A series of bombings in different parts of Pakistan killed 103 people on Thursday, including 69 who died in a sectarian attack on a bustling billiard hall in the southwest city of Quetta, officials said.

The blasts punctuated one of the deadliest days in recent years in Pakistan, where the government faces a bloody insurgency by Taliban militants in the northwest and Baluch militants in the southwest.

The country is also home to many enemies of the U.S. that Washington has frequently targeted with drone attacks. A U.S. missile strike Thursday killed five suspected militants in the seventh such attack in two weeks, Pakistani intelligence officials said.

The billiard hall in Quetta, the capital of Baluchistan province, was hit by twin blasts about 10 minutes apart on Thursday night, killing 81 people and wounding more 120 others, said senior police officer Hamid Shakeel.

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Pakistani security officials examine the site of a bomb attack in Quetta on Thursday that killed 12 people and wounded more than 40 others. (Banaras Khan/Agence France-Presse/Getty Images)

The billiard hall was located in an area dominated by Shia Muslims, and most of the dead and wounded were from the minority sect, said another police officer, Mohammed Murtaza. Many of the people who rushed to the scene after the first blast and were hit by the second bomb, which caused the roof of the building to collapse, he said.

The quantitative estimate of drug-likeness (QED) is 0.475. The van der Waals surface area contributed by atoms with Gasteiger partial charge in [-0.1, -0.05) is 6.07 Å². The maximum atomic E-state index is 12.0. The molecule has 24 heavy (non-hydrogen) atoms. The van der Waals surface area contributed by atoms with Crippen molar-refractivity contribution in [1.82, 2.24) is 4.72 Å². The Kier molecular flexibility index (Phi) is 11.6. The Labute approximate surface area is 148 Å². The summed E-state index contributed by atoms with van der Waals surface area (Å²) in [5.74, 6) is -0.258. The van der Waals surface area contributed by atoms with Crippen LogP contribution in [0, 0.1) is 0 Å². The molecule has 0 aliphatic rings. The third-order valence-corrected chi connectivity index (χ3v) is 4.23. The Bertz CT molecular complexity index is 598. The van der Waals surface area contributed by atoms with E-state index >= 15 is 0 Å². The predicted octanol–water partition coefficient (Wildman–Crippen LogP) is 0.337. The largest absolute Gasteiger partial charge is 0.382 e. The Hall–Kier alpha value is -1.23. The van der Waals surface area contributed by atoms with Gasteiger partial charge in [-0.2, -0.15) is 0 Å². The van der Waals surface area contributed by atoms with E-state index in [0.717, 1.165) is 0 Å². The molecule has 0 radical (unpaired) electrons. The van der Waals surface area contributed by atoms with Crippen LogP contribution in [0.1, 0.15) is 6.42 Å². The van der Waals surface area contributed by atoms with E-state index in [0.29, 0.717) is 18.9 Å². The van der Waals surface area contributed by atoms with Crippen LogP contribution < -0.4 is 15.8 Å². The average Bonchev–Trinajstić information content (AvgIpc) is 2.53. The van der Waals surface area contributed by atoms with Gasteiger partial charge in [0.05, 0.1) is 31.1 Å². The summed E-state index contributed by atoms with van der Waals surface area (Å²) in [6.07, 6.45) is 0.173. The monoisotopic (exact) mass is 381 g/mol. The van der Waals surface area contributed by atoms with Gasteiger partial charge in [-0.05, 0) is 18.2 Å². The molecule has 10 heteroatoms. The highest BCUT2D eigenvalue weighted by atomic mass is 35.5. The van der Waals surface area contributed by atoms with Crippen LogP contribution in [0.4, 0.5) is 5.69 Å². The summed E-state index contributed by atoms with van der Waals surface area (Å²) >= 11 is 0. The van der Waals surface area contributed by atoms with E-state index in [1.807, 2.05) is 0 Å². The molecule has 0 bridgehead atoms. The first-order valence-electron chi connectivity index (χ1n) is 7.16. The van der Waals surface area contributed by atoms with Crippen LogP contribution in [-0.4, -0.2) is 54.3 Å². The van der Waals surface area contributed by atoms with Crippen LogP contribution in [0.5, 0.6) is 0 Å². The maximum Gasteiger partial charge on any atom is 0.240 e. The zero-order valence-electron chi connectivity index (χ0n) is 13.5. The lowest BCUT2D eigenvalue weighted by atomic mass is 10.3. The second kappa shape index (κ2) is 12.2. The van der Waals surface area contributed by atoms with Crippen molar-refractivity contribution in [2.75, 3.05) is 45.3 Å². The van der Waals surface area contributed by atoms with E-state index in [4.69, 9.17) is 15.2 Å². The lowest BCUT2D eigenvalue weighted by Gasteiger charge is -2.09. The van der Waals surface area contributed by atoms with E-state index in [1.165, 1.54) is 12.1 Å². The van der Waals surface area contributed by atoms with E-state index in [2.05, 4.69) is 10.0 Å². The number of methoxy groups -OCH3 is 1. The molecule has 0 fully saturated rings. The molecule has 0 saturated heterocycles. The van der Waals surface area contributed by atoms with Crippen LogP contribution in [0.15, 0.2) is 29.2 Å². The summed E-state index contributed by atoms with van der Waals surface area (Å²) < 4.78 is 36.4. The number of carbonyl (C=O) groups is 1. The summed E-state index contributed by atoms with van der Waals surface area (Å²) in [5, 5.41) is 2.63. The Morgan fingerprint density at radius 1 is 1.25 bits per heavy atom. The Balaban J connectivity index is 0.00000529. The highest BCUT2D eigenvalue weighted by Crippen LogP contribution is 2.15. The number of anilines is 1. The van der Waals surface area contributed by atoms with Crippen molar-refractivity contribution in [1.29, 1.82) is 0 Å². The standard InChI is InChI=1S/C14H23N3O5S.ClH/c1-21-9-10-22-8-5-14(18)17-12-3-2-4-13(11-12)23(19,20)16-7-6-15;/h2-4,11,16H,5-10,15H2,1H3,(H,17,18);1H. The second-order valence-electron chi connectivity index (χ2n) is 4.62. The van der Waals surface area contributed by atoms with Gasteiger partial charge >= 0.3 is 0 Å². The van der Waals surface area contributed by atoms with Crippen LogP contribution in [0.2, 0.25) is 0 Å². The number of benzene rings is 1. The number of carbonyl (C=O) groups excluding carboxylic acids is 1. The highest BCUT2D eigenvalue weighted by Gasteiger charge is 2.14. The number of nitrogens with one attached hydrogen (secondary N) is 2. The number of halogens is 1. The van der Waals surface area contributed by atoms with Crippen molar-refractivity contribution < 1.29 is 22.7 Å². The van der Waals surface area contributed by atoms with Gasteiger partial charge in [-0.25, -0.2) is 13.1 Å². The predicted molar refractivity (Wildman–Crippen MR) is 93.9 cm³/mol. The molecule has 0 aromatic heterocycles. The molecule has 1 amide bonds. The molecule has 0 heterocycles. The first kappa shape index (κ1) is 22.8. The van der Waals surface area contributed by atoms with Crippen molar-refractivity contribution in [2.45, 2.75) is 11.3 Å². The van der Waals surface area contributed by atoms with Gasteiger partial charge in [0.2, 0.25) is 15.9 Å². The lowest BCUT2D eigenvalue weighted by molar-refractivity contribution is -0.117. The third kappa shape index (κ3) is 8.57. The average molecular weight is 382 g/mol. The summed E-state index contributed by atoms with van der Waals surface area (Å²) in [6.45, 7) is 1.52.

Police officers, journalists and rescue workers who responded to the initial explosion were also among the dead, police said.

The sectarian militant group Lashkar-e-Jhangvi claimed responsibility for the attack to local journalists. One of the group's spokesmen, Bakar Saddiq, said the first blast was carried out by a suicide bomber and the second was a bomb planted in a car and detonated by remote control.

Attack in commercial area

Radical Sunnis groups often target Pakistan's Shia minority, whom they believe hold heretical views and are not true Muslims.

Canada's Foreign Affairs Minister, John Baird, issued a strong condemnation.

"This type of violent extremism is entirely despicable," he said in a statement. "It is a stark reminder that the greatest threat to Pakistan is terrorist entities operating within its borders."  

A spokesperson for UN secretary-general Ban Ki-moon said he was "deeply concerned" by the ongoing violence in Pakistan. "He reiterates the strong support of the United Nations for the efforts of the Government of Pakistan to combat the scourge of terrorism and hopes that the perpetrators of these violent acts will be brought to justice," said a statement.

Earlier in the day, a bomb targeting paramilitary soldiers in a commercial area in Quetta killed 12 people and wounded more than 40 others, said Shakeel, the senior police officer.

The United Baluch Army, a separatist group, claimed responsibility for the attack on the soldiers in calls to local journalists.

Elsewhere in Pakistan, a bomb in a crowded Sunni mosque in the northwest city of Mingora killed 22 people and wounded more than 70, said senior police officer Akhtar Hayyat.

No group claimed responsibility for the attack.

With files from CBC News